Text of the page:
Wednesday, February 15, 2012

$5 For 1 LB Of Butter

This article is going to irritate all those small business men around our great state of Michigan who are lobbing for the Michigan Fair Tax as well as the Federal Fair Tax proposal. But then again, I've never been in favor of either of these proposals because they do not address the real problems that we face. The only thing either of these tax proposal's do is shift from one abusive tax system to another.


That's right, there will not be any property tax collected by the State on Business Property, and it will be up to the County to decide if they want to tax or not tax a business. While this may create competition between counties to attract business and jobs to the community, SOMEONE is going to have to make up that lost revenue. That would be us, the home owners. So while our property tax goes up, business pay nothing. Do you think that the Pre-Bate they offer will cover this increase? Has your pay increases keep up with the cost of inflation that you can afford to cover another property tax increase? I guess that depends of if your lucky enough to still have a job or are you among the many underemployed in this state.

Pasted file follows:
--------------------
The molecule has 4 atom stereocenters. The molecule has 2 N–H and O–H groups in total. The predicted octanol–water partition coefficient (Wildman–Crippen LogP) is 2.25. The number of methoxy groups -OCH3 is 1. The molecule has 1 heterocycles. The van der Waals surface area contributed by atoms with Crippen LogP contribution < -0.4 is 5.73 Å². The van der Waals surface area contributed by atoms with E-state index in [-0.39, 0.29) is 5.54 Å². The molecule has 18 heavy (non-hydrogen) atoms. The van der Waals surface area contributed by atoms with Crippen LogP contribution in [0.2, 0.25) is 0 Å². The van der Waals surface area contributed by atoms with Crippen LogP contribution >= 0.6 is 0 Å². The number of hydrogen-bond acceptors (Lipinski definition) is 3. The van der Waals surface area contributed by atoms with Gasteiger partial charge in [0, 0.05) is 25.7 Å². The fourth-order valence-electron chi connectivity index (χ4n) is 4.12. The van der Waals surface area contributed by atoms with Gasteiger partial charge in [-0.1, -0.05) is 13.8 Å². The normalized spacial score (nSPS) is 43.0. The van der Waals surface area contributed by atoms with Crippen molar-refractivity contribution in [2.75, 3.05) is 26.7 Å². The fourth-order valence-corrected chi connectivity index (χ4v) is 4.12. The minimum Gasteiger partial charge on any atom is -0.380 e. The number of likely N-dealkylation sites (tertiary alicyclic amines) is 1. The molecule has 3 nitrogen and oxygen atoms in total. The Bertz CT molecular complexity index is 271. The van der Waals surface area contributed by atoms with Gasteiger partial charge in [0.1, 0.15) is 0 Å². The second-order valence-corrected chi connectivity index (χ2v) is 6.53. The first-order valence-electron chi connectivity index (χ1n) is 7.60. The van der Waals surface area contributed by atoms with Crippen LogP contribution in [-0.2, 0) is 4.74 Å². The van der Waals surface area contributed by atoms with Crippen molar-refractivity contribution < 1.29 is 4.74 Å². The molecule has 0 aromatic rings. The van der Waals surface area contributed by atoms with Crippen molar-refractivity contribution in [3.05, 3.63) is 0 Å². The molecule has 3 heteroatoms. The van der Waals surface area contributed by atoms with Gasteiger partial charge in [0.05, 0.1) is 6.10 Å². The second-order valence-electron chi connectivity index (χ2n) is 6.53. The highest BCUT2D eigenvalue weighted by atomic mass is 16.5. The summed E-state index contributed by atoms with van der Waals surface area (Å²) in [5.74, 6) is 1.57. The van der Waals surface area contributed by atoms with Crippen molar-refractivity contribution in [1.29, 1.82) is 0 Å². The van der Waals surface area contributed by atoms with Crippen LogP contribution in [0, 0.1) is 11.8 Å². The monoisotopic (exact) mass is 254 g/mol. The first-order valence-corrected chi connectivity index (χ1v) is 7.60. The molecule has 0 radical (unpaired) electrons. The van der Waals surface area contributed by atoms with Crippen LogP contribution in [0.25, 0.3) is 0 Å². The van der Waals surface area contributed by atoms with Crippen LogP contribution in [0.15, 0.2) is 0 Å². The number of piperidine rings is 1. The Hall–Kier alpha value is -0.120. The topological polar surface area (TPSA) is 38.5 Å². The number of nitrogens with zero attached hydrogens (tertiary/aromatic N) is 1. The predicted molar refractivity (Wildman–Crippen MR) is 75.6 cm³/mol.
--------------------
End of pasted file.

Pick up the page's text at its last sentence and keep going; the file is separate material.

Ok, lets move on to the title of this article, $5 for 1 lb. of Butter! Two years ago, I was buying butter for $1.99 a pound. Then last year, it was $2.99 on sale. The other night my husband ask me if I needed anything from the store and I asked him to get me a pound of butter. He's so sweet, he knows how much I hate shopping. That 1 Pound of Butter was $5.00. Well over the last couple of years we have had QE1, QE2, and I guess we will also see QE3. Our Private Federal Reserve Bank just loves printing money and giving it away to their special friends. Every time they do, it reduces the value of the dollar, and we loose our purchasing power down here in the real world.